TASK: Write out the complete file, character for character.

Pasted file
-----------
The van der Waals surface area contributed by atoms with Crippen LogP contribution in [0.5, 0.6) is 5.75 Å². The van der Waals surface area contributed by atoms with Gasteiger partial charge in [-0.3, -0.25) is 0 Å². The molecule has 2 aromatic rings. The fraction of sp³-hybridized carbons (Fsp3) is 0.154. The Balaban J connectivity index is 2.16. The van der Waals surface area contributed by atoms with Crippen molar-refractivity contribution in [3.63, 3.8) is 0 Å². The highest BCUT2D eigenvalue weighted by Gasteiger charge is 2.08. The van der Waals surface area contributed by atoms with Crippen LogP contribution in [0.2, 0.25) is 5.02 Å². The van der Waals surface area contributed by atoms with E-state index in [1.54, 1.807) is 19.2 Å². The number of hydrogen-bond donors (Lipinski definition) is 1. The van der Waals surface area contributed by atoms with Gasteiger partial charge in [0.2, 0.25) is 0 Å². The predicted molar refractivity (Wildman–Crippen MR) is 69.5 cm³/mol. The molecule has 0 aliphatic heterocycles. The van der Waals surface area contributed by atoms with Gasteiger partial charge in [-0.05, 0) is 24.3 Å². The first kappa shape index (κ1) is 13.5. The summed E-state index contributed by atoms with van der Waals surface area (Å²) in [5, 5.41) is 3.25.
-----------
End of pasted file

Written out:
The van der Waals surface area contributed by atoms with Crippen LogP contribution in [0.5, 0.6) is 5.75 Å². The van der Waals surface area contributed by atoms with Gasteiger partial charge in [-0.3, -0.25) is 0 Å². The molecule has 2 aromatic rings. The fraction of sp³-hybridized carbons (Fsp3) is 0.154. The Balaban J connectivity index is 2.16. The van der Waals surface area contributed by atoms with Crippen molar-refractivity contribution in [3.63, 3.8) is 0 Å². The highest BCUT2D eigenvalue weighted by Gasteiger charge is 2.08. The van der Waals surface area contributed by atoms with Crippen LogP contribution in [0.2, 0.25) is 5.02 Å². The van der Waals surface area contributed by atoms with E-state index in [1.54, 1.807) is 19.2 Å². The number of hydrogen-bond donors (Lipinski definition) is 1. The van der Waals surface area contributed by atoms with Gasteiger partial charge in [0.2, 0.25) is 0 Å². The predicted molar refractivity (Wildman–Crippen MR) is 69.5 cm³/mol. The molecule has 0 aliphatic heterocycles. The van der Waals surface area contributed by atoms with Gasteiger partial charge in [-0.05, 0) is 24.3 Å². The first kappa shape index (κ1) is 13.5. The summed E-state index contributed by atoms with van der Waals surface area (Å²) in [5, 5.41) is 3.25.